It is an inevitability that with every generational change, the older generation will complain about the new generation and reminisce on the past - the "good ol' days," if you will. It's not a surprise when the new fashions and trends of youth culture get misunderstood by the adults who say they know better, and as those fashions and trends become the accepted norms, those youth turn into the wise adults, criticize their children's youthful ways, and continue the vicious cycle into the next generation.
This is not necessarily a bad thing, for many reasons. When cultural norms change, art, literature, and other creative outlets become more fluid, and people respond to the spirit of the age with an intelligent and relevant civic discourse. Only the old school traditionalists - those curmudgeons who see change as the end of the world as we know it - lambast and discourage this healthy pattern, a pattern that has made our great democracy run efficiently enough throughout the 20th Century.
That's why Mark Bauerlein tries to distinguish himself from these old fogey stereotypes early in his book The Dumbest Generation, and states that his book is not an attempt to insult or undermine the youth of today, but to show "with empirical evidence" that those in Generation Y (or The Millennials, Generation Next, DotNetters, what have you) are truly stupid.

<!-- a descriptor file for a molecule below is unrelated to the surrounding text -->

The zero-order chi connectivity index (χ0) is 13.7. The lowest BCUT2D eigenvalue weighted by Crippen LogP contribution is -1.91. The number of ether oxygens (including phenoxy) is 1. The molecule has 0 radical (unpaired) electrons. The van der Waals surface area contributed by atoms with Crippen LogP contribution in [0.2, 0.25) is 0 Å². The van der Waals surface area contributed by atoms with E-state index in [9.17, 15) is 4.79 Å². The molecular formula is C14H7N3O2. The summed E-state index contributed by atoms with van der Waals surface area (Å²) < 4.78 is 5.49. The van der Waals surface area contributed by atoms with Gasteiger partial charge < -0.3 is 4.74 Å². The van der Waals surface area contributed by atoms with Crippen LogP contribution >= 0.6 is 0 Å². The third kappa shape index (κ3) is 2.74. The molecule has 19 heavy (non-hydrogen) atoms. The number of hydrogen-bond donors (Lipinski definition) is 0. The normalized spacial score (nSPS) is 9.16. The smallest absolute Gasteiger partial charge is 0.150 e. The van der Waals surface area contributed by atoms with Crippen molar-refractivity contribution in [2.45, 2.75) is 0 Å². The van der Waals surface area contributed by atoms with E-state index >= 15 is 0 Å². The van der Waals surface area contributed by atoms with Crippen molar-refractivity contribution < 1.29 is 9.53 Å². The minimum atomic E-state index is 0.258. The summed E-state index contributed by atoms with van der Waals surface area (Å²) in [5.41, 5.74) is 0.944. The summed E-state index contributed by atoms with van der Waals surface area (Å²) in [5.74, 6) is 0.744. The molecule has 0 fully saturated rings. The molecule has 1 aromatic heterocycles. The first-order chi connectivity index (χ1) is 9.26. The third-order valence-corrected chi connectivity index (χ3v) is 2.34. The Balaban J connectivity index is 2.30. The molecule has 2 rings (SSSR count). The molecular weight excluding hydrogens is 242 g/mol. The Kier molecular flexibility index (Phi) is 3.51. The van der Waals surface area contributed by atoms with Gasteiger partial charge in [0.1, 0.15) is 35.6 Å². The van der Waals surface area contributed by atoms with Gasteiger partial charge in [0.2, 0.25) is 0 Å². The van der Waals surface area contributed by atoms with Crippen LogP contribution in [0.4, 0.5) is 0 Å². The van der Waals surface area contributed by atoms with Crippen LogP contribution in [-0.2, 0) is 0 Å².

Despite being surrounded with more information than ever before, the generation that grew up on the Internet has become intellectually lazy, and that's not just one man's opinion, it's supported by statistical fact, Bauerlein says. He won't look at their attitudes, behaviors, or values, he states in his introduction, just their capacities for intelligence. And then he spends the rest of his book looking at their attitudes, behaviors, and values (in between his hefty doses of statistics and data), judging them unsound and lamenting the end of intellectualism in America.
It's not the fairest assessment, especially since his metrics of evaluation don't fit with his original premise. After all, can you really measure the intelligence of an entire generation based on samples of surveys and testing data without looking at their changing attitudes? Bauerlein's opinion seems to be that the statistics reveal a surprising move toward stupidity, and that this stupidity manifests itself in Generation Y's anti-intellectual attitudes.
Within Bauerlein's collected research, several disturbing trends among young people do emerge. The fact-based, multiple-choice approach to education has hampered our ability to "think historically," meaning young Americans have difficulties placing current events in relation to their historical contexts. Only 22 percent of those involved in one survey could identify key phrases from the Gettysburg Address. Yet in the same survey, 99 percent could identify Beavis and Butt-Head.